Close Friends Are Good For Your Health

By VitaMist Ltd
on October 25, 2017

Close Friends Are Good For Your Health

It’s pretty well-established at this point that having friends is good for you — over the years, study after study has found that social support is a significant predictor of a long, healthy life.

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A Phoenix In Phoenix

By VitaMist Ltd
on April 07, 2017

A Phoenix In Phoenix

One man’s dream that turned into a family’s dedication is now, today, becoming a cause for so many around the world.

VitaMist was invented by the late Joseph A. Deihl, a man with a dream. He stuck with his dream, and watched it become a reality with the opening of Mayor Pharmaceutical Laboratories, the only spray vitamin manufacturer in the world.

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Gummy Candy Could Be Healthier Than Gummy Vitamins

By Steve Moren
on March 20, 2017

Gummy Candy Could Be Healthier Than Gummy Vitamins

Which is Troubling, As Gummy Bears Aren't Healthy At All

Nutrition can be an endlessly confusing science, full of contradictory information — Does expensive really mean healthier? Is a vegan diet actually good for you? What does moderation even mean, anyway? — but every so often, you run into a decision that seems like a no-brainer. Like, for example, whether it’s better to satisfy your sweets craving with a handful of gummy vitamins or a handful of actual gummy candy. Both are made pretty much entirely of substances you can’t pronounce, but one is actually good for you. Obviously, you go with the vitamins.

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Is Subway's Chicken Actually Chicken?

By VitaMist Ltd
on March 16, 2017

Is Subway's Chicken Actually Chicken?

This article originally appeared on the Time Magazine website, Time.com.

Is Subway Chicken Really 50% Filler?

 

Subway is under fire after a Canadian television show reported that the restaurant’s chicken products could be made up of less than 50% actual chicken. According to tests performed at Trent University in Canada, the company’s chicken strips and oven-roasted chicken contained just 43% and 54% chicken DNA, respectively, consisting otherwise of soy and other filler ingredients.

The sandwich chain denies the allegations.

The investigation, which aired in February on the CBC program Marketplace, included DNA tests of chicken products purchased from several fast-food chains in Canada. Researcher Matt Harnden said on the show that his lab, which tests meat samples for both industry and government, could provide a “rough estimate” for the ratio of chicken DNA to other ingredients. (The episode can be viewed here on YouTube.)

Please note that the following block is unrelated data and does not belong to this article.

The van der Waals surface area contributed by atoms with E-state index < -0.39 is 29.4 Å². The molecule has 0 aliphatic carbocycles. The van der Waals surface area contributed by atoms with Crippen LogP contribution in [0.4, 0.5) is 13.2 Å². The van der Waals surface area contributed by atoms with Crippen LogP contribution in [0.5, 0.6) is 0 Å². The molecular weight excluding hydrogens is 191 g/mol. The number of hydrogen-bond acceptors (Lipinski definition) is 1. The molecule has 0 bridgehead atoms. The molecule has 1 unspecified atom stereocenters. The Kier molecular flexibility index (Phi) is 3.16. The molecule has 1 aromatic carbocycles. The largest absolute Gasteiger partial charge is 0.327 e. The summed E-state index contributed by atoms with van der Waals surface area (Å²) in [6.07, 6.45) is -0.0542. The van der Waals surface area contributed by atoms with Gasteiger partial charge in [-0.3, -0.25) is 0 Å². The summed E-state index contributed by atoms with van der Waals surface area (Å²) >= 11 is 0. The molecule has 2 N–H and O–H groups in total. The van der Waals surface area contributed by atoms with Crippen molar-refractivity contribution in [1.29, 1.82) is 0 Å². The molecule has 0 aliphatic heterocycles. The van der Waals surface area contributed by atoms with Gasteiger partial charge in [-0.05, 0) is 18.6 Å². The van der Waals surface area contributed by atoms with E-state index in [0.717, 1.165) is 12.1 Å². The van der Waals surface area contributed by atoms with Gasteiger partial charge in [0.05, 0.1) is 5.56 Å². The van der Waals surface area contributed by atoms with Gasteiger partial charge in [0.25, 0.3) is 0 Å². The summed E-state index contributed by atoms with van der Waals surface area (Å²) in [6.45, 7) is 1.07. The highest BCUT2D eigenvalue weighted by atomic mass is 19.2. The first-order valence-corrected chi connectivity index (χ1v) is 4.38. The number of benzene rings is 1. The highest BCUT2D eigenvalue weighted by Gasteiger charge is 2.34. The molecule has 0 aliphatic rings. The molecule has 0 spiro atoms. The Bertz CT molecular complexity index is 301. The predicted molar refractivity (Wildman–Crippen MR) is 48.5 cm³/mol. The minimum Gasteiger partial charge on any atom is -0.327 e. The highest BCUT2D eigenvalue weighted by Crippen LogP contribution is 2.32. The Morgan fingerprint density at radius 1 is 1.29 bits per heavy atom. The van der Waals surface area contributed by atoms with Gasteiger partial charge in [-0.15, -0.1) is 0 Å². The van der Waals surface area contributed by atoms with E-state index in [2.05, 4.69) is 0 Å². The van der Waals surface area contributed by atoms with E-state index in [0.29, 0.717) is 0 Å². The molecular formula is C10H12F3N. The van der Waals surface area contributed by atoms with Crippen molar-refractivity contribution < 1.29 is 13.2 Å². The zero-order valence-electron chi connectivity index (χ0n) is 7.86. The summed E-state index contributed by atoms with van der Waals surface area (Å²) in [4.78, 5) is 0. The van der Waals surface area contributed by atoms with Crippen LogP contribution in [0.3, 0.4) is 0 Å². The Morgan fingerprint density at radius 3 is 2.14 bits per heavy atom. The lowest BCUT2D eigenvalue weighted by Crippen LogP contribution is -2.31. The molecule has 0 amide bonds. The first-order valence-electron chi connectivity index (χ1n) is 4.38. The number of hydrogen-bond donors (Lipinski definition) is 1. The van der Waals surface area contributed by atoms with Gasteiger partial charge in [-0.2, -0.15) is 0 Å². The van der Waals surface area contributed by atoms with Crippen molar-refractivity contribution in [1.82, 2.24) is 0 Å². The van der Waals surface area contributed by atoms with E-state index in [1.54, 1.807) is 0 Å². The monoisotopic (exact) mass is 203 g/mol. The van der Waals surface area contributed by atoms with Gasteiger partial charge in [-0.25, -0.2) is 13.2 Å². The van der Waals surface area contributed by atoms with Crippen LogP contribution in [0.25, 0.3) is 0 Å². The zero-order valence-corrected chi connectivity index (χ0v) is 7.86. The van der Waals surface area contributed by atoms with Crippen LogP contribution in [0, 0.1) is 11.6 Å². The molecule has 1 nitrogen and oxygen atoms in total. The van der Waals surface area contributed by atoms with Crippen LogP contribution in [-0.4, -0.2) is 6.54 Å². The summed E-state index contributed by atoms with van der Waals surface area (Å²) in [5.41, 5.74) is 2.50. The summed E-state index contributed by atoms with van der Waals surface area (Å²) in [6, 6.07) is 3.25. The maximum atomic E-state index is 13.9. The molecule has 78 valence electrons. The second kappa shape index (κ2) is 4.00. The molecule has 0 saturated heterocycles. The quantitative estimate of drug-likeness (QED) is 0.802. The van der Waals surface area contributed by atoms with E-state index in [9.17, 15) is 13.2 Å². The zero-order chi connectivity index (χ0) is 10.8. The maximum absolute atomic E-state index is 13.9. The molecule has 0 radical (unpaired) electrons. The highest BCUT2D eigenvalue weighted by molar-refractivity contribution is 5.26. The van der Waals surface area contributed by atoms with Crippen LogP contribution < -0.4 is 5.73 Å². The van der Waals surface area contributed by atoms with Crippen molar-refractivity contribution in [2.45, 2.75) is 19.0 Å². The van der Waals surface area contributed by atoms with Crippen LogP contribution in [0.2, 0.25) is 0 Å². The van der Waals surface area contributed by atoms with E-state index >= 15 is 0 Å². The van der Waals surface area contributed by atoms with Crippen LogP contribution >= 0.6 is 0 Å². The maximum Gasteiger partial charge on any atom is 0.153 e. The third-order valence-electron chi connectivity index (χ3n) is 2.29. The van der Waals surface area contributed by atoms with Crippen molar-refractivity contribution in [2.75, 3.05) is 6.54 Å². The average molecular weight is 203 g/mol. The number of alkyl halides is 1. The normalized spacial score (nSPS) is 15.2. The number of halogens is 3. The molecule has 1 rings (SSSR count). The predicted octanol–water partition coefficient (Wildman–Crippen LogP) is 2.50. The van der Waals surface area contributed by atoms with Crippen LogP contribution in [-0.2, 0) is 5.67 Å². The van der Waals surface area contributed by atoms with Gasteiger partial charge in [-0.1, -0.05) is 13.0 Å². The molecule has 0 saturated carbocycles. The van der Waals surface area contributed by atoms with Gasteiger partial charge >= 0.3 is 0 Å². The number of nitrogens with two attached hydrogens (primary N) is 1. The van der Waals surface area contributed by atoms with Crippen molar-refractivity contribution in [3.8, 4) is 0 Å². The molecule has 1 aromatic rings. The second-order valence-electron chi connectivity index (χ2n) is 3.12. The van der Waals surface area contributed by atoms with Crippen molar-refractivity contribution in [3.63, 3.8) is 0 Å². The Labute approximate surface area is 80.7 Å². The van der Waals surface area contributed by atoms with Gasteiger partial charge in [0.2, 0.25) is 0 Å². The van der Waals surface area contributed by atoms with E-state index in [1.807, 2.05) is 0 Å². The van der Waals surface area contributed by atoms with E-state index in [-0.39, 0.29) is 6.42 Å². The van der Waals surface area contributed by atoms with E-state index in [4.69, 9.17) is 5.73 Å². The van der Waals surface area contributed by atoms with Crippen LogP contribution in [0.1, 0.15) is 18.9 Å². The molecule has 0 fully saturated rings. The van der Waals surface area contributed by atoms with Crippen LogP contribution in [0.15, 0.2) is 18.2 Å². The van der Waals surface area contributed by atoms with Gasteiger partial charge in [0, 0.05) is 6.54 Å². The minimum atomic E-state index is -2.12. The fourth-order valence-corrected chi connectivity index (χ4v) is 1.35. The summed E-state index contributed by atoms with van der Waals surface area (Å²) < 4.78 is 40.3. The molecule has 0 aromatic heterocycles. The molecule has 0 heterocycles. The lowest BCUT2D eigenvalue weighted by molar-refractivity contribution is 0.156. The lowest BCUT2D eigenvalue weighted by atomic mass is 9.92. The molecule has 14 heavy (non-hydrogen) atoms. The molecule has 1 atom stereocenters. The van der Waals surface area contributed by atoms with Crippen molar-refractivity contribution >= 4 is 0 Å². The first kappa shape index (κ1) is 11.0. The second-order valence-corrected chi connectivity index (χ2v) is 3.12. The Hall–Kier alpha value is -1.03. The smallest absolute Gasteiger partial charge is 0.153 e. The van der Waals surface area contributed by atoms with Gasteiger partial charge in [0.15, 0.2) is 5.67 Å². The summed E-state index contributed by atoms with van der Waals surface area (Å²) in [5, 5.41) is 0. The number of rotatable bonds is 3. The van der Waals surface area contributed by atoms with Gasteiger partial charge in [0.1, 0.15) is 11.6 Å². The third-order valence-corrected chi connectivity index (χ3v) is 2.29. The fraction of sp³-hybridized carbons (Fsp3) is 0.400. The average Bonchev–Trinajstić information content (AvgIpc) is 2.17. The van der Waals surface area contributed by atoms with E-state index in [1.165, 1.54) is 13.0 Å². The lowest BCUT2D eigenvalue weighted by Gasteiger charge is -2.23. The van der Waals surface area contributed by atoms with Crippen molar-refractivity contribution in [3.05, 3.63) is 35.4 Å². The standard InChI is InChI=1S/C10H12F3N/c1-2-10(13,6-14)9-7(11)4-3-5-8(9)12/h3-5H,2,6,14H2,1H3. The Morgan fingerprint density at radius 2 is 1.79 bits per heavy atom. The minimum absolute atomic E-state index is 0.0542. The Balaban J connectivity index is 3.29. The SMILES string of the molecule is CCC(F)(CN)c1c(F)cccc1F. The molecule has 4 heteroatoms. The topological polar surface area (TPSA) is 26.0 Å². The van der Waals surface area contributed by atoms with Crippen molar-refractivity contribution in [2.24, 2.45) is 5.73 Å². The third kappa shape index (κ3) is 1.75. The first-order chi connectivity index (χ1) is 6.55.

Most chicken samples tested—from McDonald’s, Wendy, Tim Hortons and A&W—contained between 85% and 90% chicken DNA. Fast-food chicken wouldn’t be expected to be 100% bird, Harnden said, because of seasoning marinades, and other ingredients that are likely added in the preparation process.

But the chicken content of the samples from Subway was consistently low even after repeated testing, and the tests showed that much of the remaining DNA was from soy protein. “Assuming the data is right, that is a surprisingly large amount of soy,” says John Coupland, president of the Institute of Food Technologists and a professor of food science at Penn State University, who was not involved in the testing.

Elevated soy levels might be expected in reconstituted meat products, in which meat is ground up and stuck back together with binder ingredients, says Coupland. “But even then, 50% is high,” he says. “And it’s astonishingly high for something that you're supposed to think is a real, whole piece of chicken.”

In a statement sent to TIME on March 5, a representative for the company said, "Test results from laboratories in Canada and the U.S. clearly show that the Canadian chicken products tested had only trace amounts of soy, contradicting the accusations made during the broadcast of CBC Marketplace.'"

In an earlier statement provided to TIME, a Subway representative said, "Our chicken is 100% white meat with seasonings, marinated and delivered to our stores as a finished, cooked product. We have advised [Marketplace] of our strong objections... [and] we are insisting on a full retraction."

Subway’s U.S. site contains a list of ingredients used in its chicken products. For instance, the chicken breast strips contain "boneless skinless chicken breast with rib meat, water, 2% or less soy protein concentrate, modified potato starch, sodium phosphate, potassium chloride, salt, maltodextrin, yeast extract, flavors, natural flavors, dextrose, caramelized sugar, paprika, vinegar solids, paprika extract and chicken broth," according to Subway's website.